Adolescence and “Late Blooming” Synapses of the Prefrontal Cortex

The maturation of the prefrontal cortex (PFC) during adolescence is thought to be important for cognitive and affective development and mental health risk. Whereas many summaries of adolescent development have focused on dendritic spine pruning and gray matter thinning in the PFC during adolescence, we highlight recent rodent data from our laboratory and others to call attention to continued synapse formation and plasticity in the adolescent period in specific cell types and circuits. In particular, we highlight changes in inhibitory neurotransmission onto intratelencephalic (IT-type) projecting cortical neurons and late expansion of connectivity between the amygdala and PFC and the ventral tegmental area and PFC. Continued work on these “late blooming” synapses in specific cell types and circuits, and their interrelationships, will illuminate new opportunities for understanding and shaping the biology of adolescent development. We also address which aspects of adolescent PFC development are dependent on pubertal processes.

Kristen Delevich, A. Wren Thomas, and Linda E. Wilbrecht, Adolescence and “Late Blooming” Synapses of the Prefrontal Cortex [local pdf], Cold Spring Harb Symp Quant Biol (2019)

Adolescence and “Late Blooming” Synapses of the Prefrontal Cortex2019-02-01T12:32:47+00:00

Imaging Striatal Dopamine Release Using a Non-Genetically Encoded Near-Infrared Fluorescent Catecholamine Nanosensor

Neuromodulation plays a critical role in brain function in both health and disease. New optical tools, and their validation in biological tissues, are needed that can image neuromodulation with high spatial and temporal resolution, which will add an important new dimension of information to neuroscience research. Here, we demonstrate the use of a catecholamine nanosensor with fluorescent emission in the 1000-1300 nm near-infrared window to measure dopamine transmission in ex vivo brain slices. These near-infrared catecholamine nanosensors (nIRCats) represent a broader class of nanosensors that can be synthesized from non-covalent conjugation of single wall carbon nanotubes (SWNT) with single strand oligonucleotides. We show that nIRCats can be used to detect catecholamine efflux in brain tissue driven by both electrical stimulation or optogenetic stimulation. Spatial analysis of electrically-evoked signals revealed dynamic regions of interest approximately 2 microns in size in which transients scaled with simulation intensity. Optogenetic stimulation of dopaminergic terminals produced similar transients, whereas optogenetic stimulation of glutamatergic terminals showed no effect on nIRCat signal. Bath application of nomifensine prolonged nIRCat fluorescence signal, consistent with reuptake blockade of dopamine. We further show that the chemically synthetic molecular recognition elements of nIRCats permit measurement of dopamine dynamics in the presence of dopamine receptor agonists and antagonists. These nIRCat nanosensors may be advantageous for future use because i) they do not require virus delivery, gene delivery, or protein expression, ii) their near-infrared fluorescence facilitates imaging in optically scattering brain tissue and is compatible for use in conjunction with other optical neuroscience tool sets, iii) the broad availability of unique near-infrared colors have the potential for simultaneous detection of multiple neurochemical signals, and iv) they are compatible with pharmacology. Together, these data suggest nIRCats and other nanosensors of this class can serve as versatile new optical tools to report dynamics of extracellular neuromodulation in the brain.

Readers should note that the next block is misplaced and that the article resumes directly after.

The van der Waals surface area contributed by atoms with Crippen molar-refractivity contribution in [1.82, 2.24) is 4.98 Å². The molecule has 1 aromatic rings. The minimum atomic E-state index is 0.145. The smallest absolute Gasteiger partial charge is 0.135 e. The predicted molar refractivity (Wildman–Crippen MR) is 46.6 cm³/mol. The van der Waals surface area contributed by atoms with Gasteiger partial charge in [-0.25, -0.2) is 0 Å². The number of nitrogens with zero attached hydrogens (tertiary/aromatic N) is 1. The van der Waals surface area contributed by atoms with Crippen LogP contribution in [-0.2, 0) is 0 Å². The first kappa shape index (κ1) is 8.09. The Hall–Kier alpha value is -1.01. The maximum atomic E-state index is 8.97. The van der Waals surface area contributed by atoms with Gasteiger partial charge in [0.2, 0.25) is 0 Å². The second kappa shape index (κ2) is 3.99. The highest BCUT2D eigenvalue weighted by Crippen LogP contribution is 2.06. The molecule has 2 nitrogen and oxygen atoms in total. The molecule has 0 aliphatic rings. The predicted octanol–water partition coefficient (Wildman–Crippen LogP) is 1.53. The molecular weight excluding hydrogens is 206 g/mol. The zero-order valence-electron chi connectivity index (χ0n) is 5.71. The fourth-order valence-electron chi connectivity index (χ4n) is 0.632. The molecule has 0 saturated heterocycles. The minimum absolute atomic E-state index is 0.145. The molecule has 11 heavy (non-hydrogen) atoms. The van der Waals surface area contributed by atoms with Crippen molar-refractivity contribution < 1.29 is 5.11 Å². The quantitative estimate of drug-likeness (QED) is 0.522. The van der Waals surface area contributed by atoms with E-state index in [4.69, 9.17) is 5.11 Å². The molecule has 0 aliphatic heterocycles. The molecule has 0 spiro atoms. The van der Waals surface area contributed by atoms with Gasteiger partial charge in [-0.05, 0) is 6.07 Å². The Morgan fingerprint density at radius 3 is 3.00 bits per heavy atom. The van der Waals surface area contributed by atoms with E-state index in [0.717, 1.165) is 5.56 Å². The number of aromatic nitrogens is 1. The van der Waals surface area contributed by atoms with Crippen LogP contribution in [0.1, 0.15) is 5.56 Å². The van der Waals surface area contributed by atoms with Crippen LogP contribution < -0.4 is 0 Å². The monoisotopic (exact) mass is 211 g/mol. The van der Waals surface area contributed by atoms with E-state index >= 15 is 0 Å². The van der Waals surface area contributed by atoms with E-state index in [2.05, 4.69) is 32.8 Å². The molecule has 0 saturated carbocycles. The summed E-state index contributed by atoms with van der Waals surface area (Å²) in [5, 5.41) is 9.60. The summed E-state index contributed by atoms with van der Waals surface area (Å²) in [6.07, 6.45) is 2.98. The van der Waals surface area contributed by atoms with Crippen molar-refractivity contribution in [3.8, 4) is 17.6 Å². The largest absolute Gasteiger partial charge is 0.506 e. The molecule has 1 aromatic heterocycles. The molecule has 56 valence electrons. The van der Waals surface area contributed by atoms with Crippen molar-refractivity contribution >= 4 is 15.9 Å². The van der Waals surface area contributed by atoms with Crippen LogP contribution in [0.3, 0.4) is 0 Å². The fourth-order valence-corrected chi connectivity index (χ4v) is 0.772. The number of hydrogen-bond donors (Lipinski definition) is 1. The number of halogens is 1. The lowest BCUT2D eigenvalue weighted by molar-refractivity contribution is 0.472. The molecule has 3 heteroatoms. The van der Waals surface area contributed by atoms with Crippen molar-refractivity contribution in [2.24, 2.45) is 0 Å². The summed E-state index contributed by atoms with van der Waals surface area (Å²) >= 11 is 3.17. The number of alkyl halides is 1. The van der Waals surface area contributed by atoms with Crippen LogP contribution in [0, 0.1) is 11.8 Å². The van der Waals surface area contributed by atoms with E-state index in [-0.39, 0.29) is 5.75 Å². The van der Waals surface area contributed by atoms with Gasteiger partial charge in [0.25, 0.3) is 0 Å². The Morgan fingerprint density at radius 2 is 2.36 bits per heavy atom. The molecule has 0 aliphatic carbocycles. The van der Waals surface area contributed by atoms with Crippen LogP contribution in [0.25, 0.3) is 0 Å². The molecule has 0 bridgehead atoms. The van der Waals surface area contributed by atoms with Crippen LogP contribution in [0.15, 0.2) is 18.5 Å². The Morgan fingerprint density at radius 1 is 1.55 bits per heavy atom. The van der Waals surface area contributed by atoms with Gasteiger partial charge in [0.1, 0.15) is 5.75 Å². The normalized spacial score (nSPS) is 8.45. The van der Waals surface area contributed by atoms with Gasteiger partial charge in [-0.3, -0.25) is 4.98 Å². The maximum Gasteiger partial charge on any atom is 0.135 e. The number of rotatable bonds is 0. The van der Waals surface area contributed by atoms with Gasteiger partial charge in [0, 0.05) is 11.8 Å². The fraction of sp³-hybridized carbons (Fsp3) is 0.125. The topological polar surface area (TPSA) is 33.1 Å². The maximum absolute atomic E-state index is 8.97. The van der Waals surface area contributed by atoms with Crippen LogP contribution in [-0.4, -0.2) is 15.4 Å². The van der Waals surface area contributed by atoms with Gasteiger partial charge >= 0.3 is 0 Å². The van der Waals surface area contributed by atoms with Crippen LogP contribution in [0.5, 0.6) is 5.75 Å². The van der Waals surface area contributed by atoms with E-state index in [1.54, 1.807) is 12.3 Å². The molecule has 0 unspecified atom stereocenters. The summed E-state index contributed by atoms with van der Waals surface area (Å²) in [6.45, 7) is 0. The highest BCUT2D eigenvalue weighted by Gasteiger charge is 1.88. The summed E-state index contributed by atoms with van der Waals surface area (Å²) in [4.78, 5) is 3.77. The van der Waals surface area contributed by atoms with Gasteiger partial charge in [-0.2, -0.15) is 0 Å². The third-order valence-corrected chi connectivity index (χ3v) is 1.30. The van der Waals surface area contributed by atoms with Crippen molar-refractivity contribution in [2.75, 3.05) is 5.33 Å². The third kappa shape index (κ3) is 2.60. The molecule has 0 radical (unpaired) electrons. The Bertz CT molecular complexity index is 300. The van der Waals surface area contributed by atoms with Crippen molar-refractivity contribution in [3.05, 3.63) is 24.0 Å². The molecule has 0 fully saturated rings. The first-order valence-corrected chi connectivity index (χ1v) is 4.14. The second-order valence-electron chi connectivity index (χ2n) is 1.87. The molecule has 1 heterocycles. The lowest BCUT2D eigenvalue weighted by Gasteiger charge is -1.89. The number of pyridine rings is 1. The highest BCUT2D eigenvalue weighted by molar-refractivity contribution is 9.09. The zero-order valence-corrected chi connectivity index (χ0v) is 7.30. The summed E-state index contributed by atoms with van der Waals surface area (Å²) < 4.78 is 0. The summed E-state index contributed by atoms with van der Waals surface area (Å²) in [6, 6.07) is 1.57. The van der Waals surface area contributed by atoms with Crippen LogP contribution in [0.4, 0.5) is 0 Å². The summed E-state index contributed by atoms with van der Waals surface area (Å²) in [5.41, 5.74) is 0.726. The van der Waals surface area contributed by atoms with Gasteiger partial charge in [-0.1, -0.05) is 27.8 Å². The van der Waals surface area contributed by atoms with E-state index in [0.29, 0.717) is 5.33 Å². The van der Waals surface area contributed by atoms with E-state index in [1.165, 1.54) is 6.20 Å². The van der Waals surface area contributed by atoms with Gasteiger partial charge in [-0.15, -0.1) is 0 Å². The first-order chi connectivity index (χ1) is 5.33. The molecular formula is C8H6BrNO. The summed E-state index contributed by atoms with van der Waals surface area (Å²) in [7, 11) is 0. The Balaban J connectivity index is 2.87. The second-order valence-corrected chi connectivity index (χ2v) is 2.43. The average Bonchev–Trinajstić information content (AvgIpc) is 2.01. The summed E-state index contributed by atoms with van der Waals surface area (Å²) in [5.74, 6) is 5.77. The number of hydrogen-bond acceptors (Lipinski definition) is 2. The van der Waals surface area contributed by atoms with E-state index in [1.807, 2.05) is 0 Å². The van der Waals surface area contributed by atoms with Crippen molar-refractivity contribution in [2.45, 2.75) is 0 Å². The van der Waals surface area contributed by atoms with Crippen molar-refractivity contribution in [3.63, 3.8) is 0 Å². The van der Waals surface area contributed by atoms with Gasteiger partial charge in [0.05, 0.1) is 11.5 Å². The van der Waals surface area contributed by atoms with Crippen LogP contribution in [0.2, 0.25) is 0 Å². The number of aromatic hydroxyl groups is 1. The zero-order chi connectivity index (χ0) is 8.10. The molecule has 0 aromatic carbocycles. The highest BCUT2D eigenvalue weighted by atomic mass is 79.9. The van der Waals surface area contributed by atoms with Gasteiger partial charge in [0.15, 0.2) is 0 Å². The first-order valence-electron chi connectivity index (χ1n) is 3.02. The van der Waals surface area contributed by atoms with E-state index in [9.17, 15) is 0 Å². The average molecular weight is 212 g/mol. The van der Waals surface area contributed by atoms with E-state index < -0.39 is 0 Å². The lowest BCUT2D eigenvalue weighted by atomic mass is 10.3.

Abraham G Beyene, Kristen Delevich, Jackson Travis Del Bonis ODonnell, David J Piekarski, Wan Chen Lin, A Wren Thomas, Sarah J Yang, Polina Kosillo, Darwin Yang, Linda Wilbrecht, Markita P Landry, Imaging Striatal Dopamine Release Using a Non-Genetically Encoded Near-Infrared Fluorescent Catecholamine Nanosensor, biorxiv preprint (2018)

Imaging Striatal Dopamine Release Using a Non-Genetically Encoded Near-Infrared Fluorescent Catecholamine Nanosensor2019-02-02T22:06:38+00:00

Does puberty mark a transition in sensitive periods for plasticity in the associative neocortex?